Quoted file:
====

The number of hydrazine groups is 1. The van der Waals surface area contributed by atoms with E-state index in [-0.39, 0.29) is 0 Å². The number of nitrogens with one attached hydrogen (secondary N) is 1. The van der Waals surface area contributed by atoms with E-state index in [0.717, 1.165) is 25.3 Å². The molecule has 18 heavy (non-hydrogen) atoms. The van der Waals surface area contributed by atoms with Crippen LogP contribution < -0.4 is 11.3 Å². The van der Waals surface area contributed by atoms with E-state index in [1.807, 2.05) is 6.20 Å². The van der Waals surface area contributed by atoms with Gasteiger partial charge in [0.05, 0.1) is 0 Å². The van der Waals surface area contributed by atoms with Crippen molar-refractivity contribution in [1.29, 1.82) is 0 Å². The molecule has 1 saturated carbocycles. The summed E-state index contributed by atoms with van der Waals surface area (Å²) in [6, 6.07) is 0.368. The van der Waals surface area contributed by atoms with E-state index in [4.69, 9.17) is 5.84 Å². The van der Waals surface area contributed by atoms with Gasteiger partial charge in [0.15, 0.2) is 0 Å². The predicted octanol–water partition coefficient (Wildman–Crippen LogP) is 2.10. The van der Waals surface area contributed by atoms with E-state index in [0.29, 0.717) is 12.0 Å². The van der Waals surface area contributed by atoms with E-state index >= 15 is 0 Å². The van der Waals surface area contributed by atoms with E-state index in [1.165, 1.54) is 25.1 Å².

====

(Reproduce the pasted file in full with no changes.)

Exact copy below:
The number of hydrazine groups is 1. The van der Waals surface area contributed by atoms with E-state index in [-0.39, 0.29) is 0 Å². The number of nitrogens with one attached hydrogen (secondary N) is 1. The van der Waals surface area contributed by atoms with E-state index in [0.717, 1.165) is 25.3 Å². The molecule has 18 heavy (non-hydrogen) atoms. The van der Waals surface area contributed by atoms with Crippen LogP contribution < -0.4 is 11.3 Å². The van der Waals surface area contributed by atoms with E-state index in [1.807, 2.05) is 6.20 Å². The van der Waals surface area contributed by atoms with Gasteiger partial charge in [0.05, 0.1) is 0 Å². The van der Waals surface area contributed by atoms with Crippen molar-refractivity contribution in [1.29, 1.82) is 0 Å². The molecule has 1 saturated carbocycles. The summed E-state index contributed by atoms with van der Waals surface area (Å²) in [6, 6.07) is 0.368. The van der Waals surface area contributed by atoms with E-state index in [4.69, 9.17) is 5.84 Å². The van der Waals surface area contributed by atoms with Gasteiger partial charge in [0.15, 0.2) is 0 Å². The predicted octanol–water partition coefficient (Wildman–Crippen LogP) is 2.10. The van der Waals surface area contributed by atoms with E-state index in [0.29, 0.717) is 12.0 Å². The van der Waals surface area contributed by atoms with E-state index >= 15 is 0 Å². The van der Waals surface area contributed by atoms with E-state index in [1.165, 1.54) is 25.1 Å².